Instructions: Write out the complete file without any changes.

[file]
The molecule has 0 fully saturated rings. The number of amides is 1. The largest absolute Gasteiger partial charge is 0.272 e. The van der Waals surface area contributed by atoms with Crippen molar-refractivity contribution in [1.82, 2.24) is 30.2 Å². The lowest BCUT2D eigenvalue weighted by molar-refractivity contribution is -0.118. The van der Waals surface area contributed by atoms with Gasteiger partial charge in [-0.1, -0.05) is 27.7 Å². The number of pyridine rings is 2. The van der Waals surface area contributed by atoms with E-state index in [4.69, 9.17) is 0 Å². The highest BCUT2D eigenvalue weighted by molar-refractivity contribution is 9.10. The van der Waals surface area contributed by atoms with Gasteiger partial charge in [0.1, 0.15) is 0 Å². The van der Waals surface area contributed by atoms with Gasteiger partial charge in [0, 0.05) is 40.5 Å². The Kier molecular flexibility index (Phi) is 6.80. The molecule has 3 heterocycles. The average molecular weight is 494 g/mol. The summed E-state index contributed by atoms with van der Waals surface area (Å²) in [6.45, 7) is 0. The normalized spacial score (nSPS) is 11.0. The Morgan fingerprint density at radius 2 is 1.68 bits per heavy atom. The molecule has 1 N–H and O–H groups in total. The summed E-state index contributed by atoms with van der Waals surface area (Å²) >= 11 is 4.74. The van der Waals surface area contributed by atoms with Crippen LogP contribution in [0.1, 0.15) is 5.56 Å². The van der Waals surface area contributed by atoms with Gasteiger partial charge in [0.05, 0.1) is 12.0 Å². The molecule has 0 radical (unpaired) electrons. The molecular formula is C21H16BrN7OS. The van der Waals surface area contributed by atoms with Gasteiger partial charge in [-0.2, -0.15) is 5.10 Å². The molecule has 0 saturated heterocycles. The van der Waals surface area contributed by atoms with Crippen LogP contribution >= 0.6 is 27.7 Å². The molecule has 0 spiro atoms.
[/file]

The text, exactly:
The molecule has 0 fully saturated rings. The number of amides is 1. The largest absolute Gasteiger partial charge is 0.272 e. The van der Waals surface area contributed by atoms with Crippen molar-refractivity contribution in [1.82, 2.24) is 30.2 Å². The lowest BCUT2D eigenvalue weighted by molar-refractivity contribution is -0.118. The van der Waals surface area contributed by atoms with Gasteiger partial charge in [-0.1, -0.05) is 27.7 Å². The number of pyridine rings is 2. The van der Waals surface area contributed by atoms with E-state index in [4.69, 9.17) is 0 Å². The highest BCUT2D eigenvalue weighted by molar-refractivity contribution is 9.10. The van der Waals surface area contributed by atoms with Gasteiger partial charge in [0.1, 0.15) is 0 Å². The van der Waals surface area contributed by atoms with Gasteiger partial charge in [0, 0.05) is 40.5 Å². The Kier molecular flexibility index (Phi) is 6.80. The molecule has 3 heterocycles. The average molecular weight is 494 g/mol. The summed E-state index contributed by atoms with van der Waals surface area (Å²) in [6.45, 7) is 0. The normalized spacial score (nSPS) is 11.0. The Morgan fingerprint density at radius 2 is 1.68 bits per heavy atom. The molecule has 1 N–H and O–H groups in total. The summed E-state index contributed by atoms with van der Waals surface area (Å²) >= 11 is 4.74. The van der Waals surface area contributed by atoms with Crippen LogP contribution in [0.1, 0.15) is 5.56 Å². The van der Waals surface area contributed by atoms with Gasteiger partial charge in [0.05, 0.1) is 12.0 Å². The molecule has 0 radical (unpaired) electrons. The molecular formula is C21H16BrN7OS. The van der Waals surface area contributed by atoms with Gasteiger partial charge in [-0.2, -0.15) is 5.10 Å². The molecule has 0 saturated heterocycles. The van der Waals surface area contributed by atoms with Crippen LogP contribution >= 0.6 is 27.7 Å². The molecule has 0 spiro atoms.